Publication: The New York Times
Title: Sylvia Robinson, Pioneering Producer of Hip-Hop, Is Dead at 75
Article by: James C. McKinley Jr.
Singer, songwriter and record producer Sylvia Robinson, who formed the pioneering hip-hop group Sugarhill Gang and made the first commercially successful rap recording with them, died on September 29 at age 75.
In the 1950s she and Mickey Baker formed the due Mickey & Sylvia, and had several this including “Love is Strange”, which was a No. 1 R&B song in 1957. In the 1960s, Ms. Robinson became one of the few women to produce records and she and her husband founded All Platinum Records during that time.
One of her most well known achievements was her decision to record a rap single for Sugarhill Gang called “Rapper’s Delight”- the first hip-hop single to become a commercial hit. The New York Times reports:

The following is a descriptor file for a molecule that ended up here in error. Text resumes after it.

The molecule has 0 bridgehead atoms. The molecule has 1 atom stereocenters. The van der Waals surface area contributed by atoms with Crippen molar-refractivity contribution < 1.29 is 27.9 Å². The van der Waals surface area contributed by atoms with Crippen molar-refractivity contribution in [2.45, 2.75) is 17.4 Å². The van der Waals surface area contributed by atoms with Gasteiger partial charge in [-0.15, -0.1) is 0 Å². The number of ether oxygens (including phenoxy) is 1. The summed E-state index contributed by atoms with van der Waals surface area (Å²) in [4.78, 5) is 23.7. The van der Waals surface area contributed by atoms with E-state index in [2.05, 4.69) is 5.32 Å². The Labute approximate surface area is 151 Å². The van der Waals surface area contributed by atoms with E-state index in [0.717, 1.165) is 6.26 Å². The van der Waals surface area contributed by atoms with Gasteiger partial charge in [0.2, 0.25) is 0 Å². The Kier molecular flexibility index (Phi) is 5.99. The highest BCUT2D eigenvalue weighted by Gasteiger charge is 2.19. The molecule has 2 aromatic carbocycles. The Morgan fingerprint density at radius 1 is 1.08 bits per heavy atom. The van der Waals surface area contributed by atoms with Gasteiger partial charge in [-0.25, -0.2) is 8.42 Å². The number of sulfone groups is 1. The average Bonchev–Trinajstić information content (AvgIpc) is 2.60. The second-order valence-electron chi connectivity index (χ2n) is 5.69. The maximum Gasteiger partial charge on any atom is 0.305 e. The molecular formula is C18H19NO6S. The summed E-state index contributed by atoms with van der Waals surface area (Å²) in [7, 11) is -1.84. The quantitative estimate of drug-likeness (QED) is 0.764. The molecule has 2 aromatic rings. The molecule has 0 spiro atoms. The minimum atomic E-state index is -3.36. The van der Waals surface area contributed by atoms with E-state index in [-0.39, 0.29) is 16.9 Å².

“Using Joey Robinson [her son] as a talent scout, she found three young, unknown rappers in Englewood — Big Bank Hank, Wonder Mike and Master Gee — and persuaded them to record improvised rhymes as the Sugarhill Gang (sometimes rendered as Sugar Hill Gang) over a nearly 15-minute rhythm track adapted from Chic’s “Good Times.””
Under the newly formed label Sugar Hill Records, “Rapper’s Delight” was produced. Selling more than 8 million copies, it reached No. 4 on the R&B charts and No. 36 on Billboard’s Hot 100, and opened the gates for future hip-hop artists.
Ms. Robinson went on to sign artists such as Grandmaster Flash and the Furious Five, and in 1982 she produced the song that shaped them, “The Message.” According to the New York Times, “It was groundbreaking rap about ghetto life that became one of the most powerful social commentaries of its time, laying the groundwork for the gangsta rap of the late 1980s.”